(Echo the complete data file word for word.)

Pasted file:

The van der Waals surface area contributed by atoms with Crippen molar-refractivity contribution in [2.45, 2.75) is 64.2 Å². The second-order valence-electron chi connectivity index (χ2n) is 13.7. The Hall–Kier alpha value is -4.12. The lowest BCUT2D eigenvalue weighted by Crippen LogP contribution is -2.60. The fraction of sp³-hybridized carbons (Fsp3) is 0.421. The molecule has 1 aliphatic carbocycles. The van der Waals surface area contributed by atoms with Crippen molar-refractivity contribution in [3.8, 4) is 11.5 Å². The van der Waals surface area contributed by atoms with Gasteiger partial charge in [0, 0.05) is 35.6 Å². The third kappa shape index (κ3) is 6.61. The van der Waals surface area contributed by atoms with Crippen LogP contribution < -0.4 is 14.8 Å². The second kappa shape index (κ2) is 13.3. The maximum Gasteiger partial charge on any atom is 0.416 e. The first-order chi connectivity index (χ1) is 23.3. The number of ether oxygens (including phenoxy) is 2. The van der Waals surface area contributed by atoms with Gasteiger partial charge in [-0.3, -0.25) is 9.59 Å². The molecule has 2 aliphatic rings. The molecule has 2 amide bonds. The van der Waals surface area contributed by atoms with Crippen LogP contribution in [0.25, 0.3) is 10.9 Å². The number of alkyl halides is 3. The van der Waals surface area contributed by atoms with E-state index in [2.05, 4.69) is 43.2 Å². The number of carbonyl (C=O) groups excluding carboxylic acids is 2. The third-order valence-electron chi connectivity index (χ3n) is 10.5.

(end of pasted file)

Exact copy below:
The van der Waals surface area contributed by atoms with Crippen molar-refractivity contribution in [2.45, 2.75) is 64.2 Å². The second-order valence-electron chi connectivity index (χ2n) is 13.7. The Hall–Kier alpha value is -4.12. The lowest BCUT2D eigenvalue weighted by Crippen LogP contribution is -2.60. The fraction of sp³-hybridized carbons (Fsp3) is 0.421. The molecule has 1 aliphatic carbocycles. The van der Waals surface area contributed by atoms with Crippen molar-refractivity contribution in [3.8, 4) is 11.5 Å². The van der Waals surface area contributed by atoms with Gasteiger partial charge in [0, 0.05) is 35.6 Å². The third kappa shape index (κ3) is 6.61. The van der Waals surface area contributed by atoms with Crippen LogP contribution < -0.4 is 14.8 Å². The second kappa shape index (κ2) is 13.3. The maximum Gasteiger partial charge on any atom is 0.416 e. The first-order chi connectivity index (χ1) is 23.3. The number of ether oxygens (including phenoxy) is 2. The van der Waals surface area contributed by atoms with Gasteiger partial charge in [-0.3, -0.25) is 9.59 Å². The molecule has 2 aliphatic rings. The molecule has 2 amide bonds. The van der Waals surface area contributed by atoms with Crippen LogP contribution in [0.25, 0.3) is 10.9 Å². The number of alkyl halides is 3. The van der Waals surface area contributed by atoms with E-state index in [2.05, 4.69) is 43.2 Å². The number of carbonyl (C=O) groups excluding carboxylic acids is 2. The third-order valence-electron chi connectivity index (χ3n) is 10.5.